Celtics show their vulnerable side -- not unexpectedly
Posted: Thursday January 17, 2008 11:36AM; Updated: Thursday January 17, 2008 11:36AM
Scot Pollard sat in front of his locker before a recent game at TD Banknorth Garden and agreed that, yes, with all the attention given to the Celtics' Big Three of Kevin Garnett, Paul Pierce and Ray Allen, people have tended to overlook the "Pollard Factor." The 11th-year center, who has toiled (mostly in obscurity) for six teams, elaborated on that point.
"As someone pointed out to me," Pollard said, "you also have to look at what happens to teams after I leave. They tend to fall apart. It happened with Indiana, Sacramento and, now, Cleveland."
Pollard's tongue was planted firmly in his cheek, of course, which is where you would expect it to be on a guy who wears a ski cap bearing the message "Male Escort" and claims, "I got it from my wife."
Across the way, backup forward Brian Scalabrine, whose 1.9 scoring average matches Pollard's, was asking strength and conditioning coach Bryan Doo when he had time to stretch him.
"You wanna do it now?" Doo asked.
"I just want to make sure it's not interrupting anything else for you," said Scalabrine, whose entry into games prompts a wild response from the fans, just as it did in the four seasons that he played for the Nets. (Translation: Scalabrine wanted to make sure that no one in the regular rotation needed stretching.)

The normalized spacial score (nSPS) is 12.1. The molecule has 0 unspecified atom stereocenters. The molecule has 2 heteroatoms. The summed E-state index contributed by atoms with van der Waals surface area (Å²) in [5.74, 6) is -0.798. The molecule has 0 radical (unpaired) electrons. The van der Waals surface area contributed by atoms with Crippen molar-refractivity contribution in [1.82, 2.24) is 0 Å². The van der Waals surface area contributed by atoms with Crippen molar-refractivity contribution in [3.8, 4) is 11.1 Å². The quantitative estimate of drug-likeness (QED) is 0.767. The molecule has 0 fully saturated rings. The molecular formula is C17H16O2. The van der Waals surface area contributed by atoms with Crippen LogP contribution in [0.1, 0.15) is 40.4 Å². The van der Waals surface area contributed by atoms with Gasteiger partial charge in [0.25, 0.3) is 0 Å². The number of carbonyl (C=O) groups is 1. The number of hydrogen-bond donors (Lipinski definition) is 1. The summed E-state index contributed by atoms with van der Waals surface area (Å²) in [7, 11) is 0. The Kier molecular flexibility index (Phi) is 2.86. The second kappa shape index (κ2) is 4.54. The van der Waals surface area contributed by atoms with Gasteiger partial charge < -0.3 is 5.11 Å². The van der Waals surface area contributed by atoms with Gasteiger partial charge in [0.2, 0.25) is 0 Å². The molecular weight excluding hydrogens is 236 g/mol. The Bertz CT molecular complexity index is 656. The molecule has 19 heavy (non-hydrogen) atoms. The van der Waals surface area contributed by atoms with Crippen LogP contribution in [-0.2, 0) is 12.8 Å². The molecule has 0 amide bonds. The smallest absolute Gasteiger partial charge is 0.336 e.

Between Pollard and Scalabrine stood backup guard Eddie House, talking half to himself and half to anyone in the vicinity, revving himself up with chatter, as he always does. I asked him how he fit into this Celtics puzzle. "I'm one small piece amid three big pieces," he said. Then he smiled: "But I am a piece."
The Celtics have one of the crucial elements of a hastily assembled power team: strong support from the reserves. Pollard, House and Scalabrine are all established vets who know the score, as does sixth man James Posey, who won a championship ring with the Miami Heat in 2006 and whose minutes are bound to increase as this season goes on.
In fact, the Celtics' overall chemistry seems to be fine. And, trust me, many journalistic detectives have been scouring the lab, as I did a couple of weeks ago when I hung around the Celtics for several days. The three major pieces seem to have adjusted to each other; the two young starters (point guard Rajon Rondo and Kendrick Perkins) seem to take any criticism well and want to get better; and no one seems to have tuned out coach Doc Rivers.
But the Celtics have shown a mortal streak recently, losing three of four (including back-to-back games to the Washington Wizards) before Wednesday night's solid 100-90 home victory against the Portland Trail Blazers. Yes, their record is still 31-6, best in the league, but the seemingly magical season that began from the opening tip-off on Nov. 2 has run into that brick wall known as reality.
Of course it has.
The Celtics were never a 70-win team, probably not a 60-win team. But can they still be considered a championship-caliber team considering they are trying to make the leap from winning 24 games last season? That's a more difficult question to which we'll return in a minute.